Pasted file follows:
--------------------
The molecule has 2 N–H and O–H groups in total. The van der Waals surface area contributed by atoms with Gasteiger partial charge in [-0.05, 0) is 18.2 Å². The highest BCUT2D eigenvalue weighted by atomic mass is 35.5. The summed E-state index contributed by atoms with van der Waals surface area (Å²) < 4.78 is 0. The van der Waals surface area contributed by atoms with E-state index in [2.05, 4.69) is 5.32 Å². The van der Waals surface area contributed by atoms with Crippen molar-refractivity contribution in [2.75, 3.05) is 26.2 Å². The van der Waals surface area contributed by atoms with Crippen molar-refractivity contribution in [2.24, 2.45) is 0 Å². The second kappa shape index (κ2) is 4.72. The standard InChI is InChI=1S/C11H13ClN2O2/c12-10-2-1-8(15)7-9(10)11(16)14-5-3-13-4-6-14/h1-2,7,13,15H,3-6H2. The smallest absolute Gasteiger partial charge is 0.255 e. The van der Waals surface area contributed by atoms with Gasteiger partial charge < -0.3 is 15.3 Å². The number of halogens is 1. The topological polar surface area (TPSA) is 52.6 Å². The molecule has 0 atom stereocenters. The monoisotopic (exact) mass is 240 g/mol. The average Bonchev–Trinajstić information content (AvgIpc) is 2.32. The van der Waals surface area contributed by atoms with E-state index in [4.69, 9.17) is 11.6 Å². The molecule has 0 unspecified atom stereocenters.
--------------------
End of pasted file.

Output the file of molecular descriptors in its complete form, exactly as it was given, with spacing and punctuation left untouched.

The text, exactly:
The molecule has 2 N–H and O–H groups in total. The van der Waals surface area contributed by atoms with Gasteiger partial charge in [-0.05, 0) is 18.2 Å². The highest BCUT2D eigenvalue weighted by atomic mass is 35.5. The summed E-state index contributed by atoms with van der Waals surface area (Å²) < 4.78 is 0. The van der Waals surface area contributed by atoms with E-state index in [2.05, 4.69) is 5.32 Å². The van der Waals surface area contributed by atoms with Crippen molar-refractivity contribution in [2.75, 3.05) is 26.2 Å². The van der Waals surface area contributed by atoms with Crippen molar-refractivity contribution in [2.24, 2.45) is 0 Å². The second kappa shape index (κ2) is 4.72. The standard InChI is InChI=1S/C11H13ClN2O2/c12-10-2-1-8(15)7-9(10)11(16)14-5-3-13-4-6-14/h1-2,7,13,15H,3-6H2. The smallest absolute Gasteiger partial charge is 0.255 e. The van der Waals surface area contributed by atoms with Gasteiger partial charge < -0.3 is 15.3 Å². The number of halogens is 1. The topological polar surface area (TPSA) is 52.6 Å². The molecule has 0 atom stereocenters. The monoisotopic (exact) mass is 240 g/mol. The average Bonchev–Trinajstić information content (AvgIpc) is 2.32. The van der Waals surface area contributed by atoms with E-state index in [4.69, 9.17) is 11.6 Å². The molecule has 0 unspecified atom stereocenters.